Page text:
Helping Light Sleepers Stay AsleepHelping Light Sleepers Stay Asleep
“Sleep when baby sleeps.” I have a feeling this might be the most commonly uttered piece of advice given to pregnant women and new mothers. I know I heard it over and over when both of my children were small, however, it’s less simple to put into practice — especially if you have a particularly …
“Sleep when baby sleeps.”
I have a feeling this might be the most commonly uttered piece of advice given to pregnant women and new mothers. I know I heard it over and over when both of my children were small, however, it’s less simple to put into practice — especially if you have a particularly light sleeper on your hands.
Newborns are light sleepers by nature — their sleep cycles and circadian rhythms haven’t had a chance to develop on their own yet which means they don’t sleep like an adult, or even an older child. While our biological clocks are accustomed to a 24 hour cycle of day and night, light and dark, a newborn is more attuned to their tummy’s schedule. Essentially, they sleep less because they need to eat more!
However, whether you have a newborn, toddler, or school aged child at home — some kiddos just happen to be lighter sleepers than others. And this can mean less-than-restful sleep for mom and dad. So how do you handle the sleep habits of your kids when they don’t match your own? If you happen to have a light sleeper in your home, I do have a few tips and tricks that’ll help to keep your snoozers snoozing.
Swaddling & Tucking Tightly
We all know babies love to be swaddled and while it definitely helps newborns to fall asleep, it can also help them to stay asleep — at least between feeding times! For older babies, try tucking them in tightly to create that same secure atmosphere. Always be sure blankets are safe and not covering your child’s face, of course.
White Noise & Music
Despite following all the “rules” I heard about helping my kid to NOT be a light sleeper (like never keeping the house silent because then kids will wake up at any small sound) but it never quite worked out for me. However, I always found that keeping a fan, or music, or a white noise machine going in their rooms at night helped them to stay asleep longer — even through delivery men knocking at the door, unexpected guests, and late night thunderstorms. If you’re in the market for a white noise machine, which helps to block out those little every day/every night noises, look for one that can stay on all night, rather than a timer-based machine.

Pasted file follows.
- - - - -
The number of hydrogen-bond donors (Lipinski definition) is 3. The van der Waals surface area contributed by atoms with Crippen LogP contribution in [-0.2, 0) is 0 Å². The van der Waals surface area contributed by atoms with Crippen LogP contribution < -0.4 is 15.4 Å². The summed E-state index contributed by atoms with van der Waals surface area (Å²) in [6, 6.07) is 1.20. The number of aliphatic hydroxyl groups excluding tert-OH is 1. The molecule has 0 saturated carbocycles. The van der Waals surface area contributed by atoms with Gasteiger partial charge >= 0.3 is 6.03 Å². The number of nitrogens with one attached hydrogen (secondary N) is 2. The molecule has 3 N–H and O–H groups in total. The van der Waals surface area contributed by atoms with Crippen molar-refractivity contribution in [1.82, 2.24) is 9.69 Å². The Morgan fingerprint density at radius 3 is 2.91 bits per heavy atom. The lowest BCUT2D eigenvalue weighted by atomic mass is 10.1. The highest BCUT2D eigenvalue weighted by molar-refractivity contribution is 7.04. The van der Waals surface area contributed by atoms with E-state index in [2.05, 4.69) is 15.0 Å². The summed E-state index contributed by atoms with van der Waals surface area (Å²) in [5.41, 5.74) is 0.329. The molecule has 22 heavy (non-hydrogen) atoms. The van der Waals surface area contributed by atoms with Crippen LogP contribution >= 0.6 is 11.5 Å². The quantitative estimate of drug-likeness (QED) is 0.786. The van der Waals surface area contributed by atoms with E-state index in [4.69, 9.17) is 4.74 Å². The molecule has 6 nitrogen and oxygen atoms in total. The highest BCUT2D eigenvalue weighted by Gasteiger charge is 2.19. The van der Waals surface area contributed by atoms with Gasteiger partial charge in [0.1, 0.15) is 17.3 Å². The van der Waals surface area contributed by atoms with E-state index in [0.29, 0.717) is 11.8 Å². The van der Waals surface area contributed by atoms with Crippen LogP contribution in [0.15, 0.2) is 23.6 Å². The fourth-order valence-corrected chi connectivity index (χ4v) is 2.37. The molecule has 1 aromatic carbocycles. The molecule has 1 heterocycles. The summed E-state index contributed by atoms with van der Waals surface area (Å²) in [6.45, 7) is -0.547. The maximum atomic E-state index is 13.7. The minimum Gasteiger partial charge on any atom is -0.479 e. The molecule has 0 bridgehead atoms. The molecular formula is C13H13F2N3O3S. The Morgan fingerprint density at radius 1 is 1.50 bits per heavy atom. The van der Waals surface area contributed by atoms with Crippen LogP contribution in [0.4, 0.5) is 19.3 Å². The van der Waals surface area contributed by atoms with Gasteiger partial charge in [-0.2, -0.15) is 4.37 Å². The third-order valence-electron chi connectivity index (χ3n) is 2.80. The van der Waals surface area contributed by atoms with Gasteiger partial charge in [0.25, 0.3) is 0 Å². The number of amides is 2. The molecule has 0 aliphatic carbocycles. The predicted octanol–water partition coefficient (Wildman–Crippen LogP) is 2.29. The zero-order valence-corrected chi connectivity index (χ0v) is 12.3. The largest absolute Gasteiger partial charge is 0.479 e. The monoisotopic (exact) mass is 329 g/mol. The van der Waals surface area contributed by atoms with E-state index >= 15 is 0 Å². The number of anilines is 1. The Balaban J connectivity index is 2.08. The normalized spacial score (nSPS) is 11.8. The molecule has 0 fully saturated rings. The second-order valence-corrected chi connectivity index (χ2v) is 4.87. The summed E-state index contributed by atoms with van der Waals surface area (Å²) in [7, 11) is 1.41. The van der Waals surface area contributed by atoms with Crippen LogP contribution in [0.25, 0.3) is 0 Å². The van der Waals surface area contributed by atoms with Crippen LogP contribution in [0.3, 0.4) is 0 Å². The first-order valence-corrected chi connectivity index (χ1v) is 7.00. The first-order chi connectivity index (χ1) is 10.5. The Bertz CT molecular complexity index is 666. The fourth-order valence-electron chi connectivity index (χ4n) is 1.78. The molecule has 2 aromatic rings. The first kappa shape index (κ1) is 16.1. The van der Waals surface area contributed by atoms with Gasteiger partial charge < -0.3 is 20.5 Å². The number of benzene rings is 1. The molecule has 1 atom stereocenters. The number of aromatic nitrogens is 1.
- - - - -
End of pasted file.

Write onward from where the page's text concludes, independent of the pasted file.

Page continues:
A Peaceful Bedtime Routine
For older children, you can begin to guide them into the evening hours by finding a bedtime routine that works for you. For example, start off with a bath, dimming the lights in your home, followed up with a baby massage, soothing music, and snuggles! Creating this routine with your older baby can help them get into a rhythms of bedtime, each step leading them closer to snoozing. This winding down helps them to fall asleep sooner, which means they’ll fall into a deeper sleep more quickly than a child who has had a more hectic pre-bedtime experience. Try this out in your own home and find out what works for you! This is also a wonderful way for your family to connect at the end of a hectic day — everyone knows it’s time to relax and be mellow!
Lavender is a magic sort of essential oil, if you ask me. This calming scent is not only great for creating a mellow vibe before it’s time for lights out, but it’s a great way to help kids stay asleep during the night. Try adding a few drops of lavender essential oil to your child’s bath before bed or adding a few drop to a facecloth placed under baby’s sheets. You can also use a diffuser to fill baby’s room with the gentle scent of lavender!
I think that helping your children to practice healthy sleep habits, even before they’re of the age to understand them, will set them up for a future of having a positive relationship with sleep.
My number one bit of advice when it comes to helping light sleepers to stay asleep? Just keep trying! Even if one of these tips doesn’t work for you the first time, don’t discount it. Kids go through rhythms and changes as they grow, and what once worked, might not again — and vice versa. Be flexible and stay positive. You’ll find your own way to help everyone in your house get enough sleep.
Wishing you a good night’s sleep!